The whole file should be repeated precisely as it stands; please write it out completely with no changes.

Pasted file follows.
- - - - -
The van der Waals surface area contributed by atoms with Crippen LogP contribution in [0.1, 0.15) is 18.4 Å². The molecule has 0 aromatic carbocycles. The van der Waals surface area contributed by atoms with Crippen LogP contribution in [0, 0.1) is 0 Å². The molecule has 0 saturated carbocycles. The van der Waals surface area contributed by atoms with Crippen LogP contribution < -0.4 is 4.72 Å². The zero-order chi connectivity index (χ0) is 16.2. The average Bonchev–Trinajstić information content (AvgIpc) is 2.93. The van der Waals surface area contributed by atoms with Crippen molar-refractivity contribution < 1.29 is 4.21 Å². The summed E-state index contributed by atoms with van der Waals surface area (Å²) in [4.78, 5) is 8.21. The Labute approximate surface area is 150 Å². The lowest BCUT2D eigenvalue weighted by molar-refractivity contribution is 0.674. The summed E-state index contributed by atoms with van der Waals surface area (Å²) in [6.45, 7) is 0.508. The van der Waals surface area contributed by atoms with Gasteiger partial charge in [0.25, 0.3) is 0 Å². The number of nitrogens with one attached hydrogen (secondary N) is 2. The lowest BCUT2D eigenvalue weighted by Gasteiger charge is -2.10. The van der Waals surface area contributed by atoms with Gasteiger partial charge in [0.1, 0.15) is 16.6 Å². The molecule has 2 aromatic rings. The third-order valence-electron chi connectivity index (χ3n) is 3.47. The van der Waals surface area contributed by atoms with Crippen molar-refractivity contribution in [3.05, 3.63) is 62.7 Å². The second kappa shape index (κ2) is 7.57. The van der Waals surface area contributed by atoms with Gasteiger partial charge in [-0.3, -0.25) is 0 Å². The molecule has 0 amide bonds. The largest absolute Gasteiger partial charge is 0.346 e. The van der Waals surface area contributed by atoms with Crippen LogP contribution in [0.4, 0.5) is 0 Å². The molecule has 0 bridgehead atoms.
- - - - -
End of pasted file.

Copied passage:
The van der Waals surface area contributed by atoms with Crippen LogP contribution in [0.1, 0.15) is 18.4 Å². The molecule has 0 aromatic carbocycles. The van der Waals surface area contributed by atoms with Crippen LogP contribution in [0, 0.1) is 0 Å². The molecule has 0 saturated carbocycles. The van der Waals surface area contributed by atoms with Crippen LogP contribution < -0.4 is 4.72 Å². The zero-order chi connectivity index (χ0) is 16.2. The average Bonchev–Trinajstić information content (AvgIpc) is 2.93. The van der Waals surface area contributed by atoms with Crippen molar-refractivity contribution < 1.29 is 4.21 Å². The summed E-state index contributed by atoms with van der Waals surface area (Å²) in [4.78, 5) is 8.21. The Labute approximate surface area is 150 Å². The lowest BCUT2D eigenvalue weighted by molar-refractivity contribution is 0.674. The summed E-state index contributed by atoms with van der Waals surface area (Å²) in [6.45, 7) is 0.508. The van der Waals surface area contributed by atoms with Gasteiger partial charge in [0.25, 0.3) is 0 Å². The number of nitrogens with one attached hydrogen (secondary N) is 2. The lowest BCUT2D eigenvalue weighted by Gasteiger charge is -2.10. The van der Waals surface area contributed by atoms with Gasteiger partial charge in [0.1, 0.15) is 16.6 Å². The molecule has 2 aromatic rings. The third-order valence-electron chi connectivity index (χ3n) is 3.47. The van der Waals surface area contributed by atoms with Crippen molar-refractivity contribution in [3.05, 3.63) is 62.7 Å². The second kappa shape index (κ2) is 7.57. The van der Waals surface area contributed by atoms with Gasteiger partial charge in [-0.3, -0.25) is 0 Å². The molecule has 0 amide bonds. The largest absolute Gasteiger partial charge is 0.346 e. The van der Waals surface area contributed by atoms with Crippen LogP contribution in [0.4, 0.5) is 0 Å². The molecule has 0 bridgehead atoms.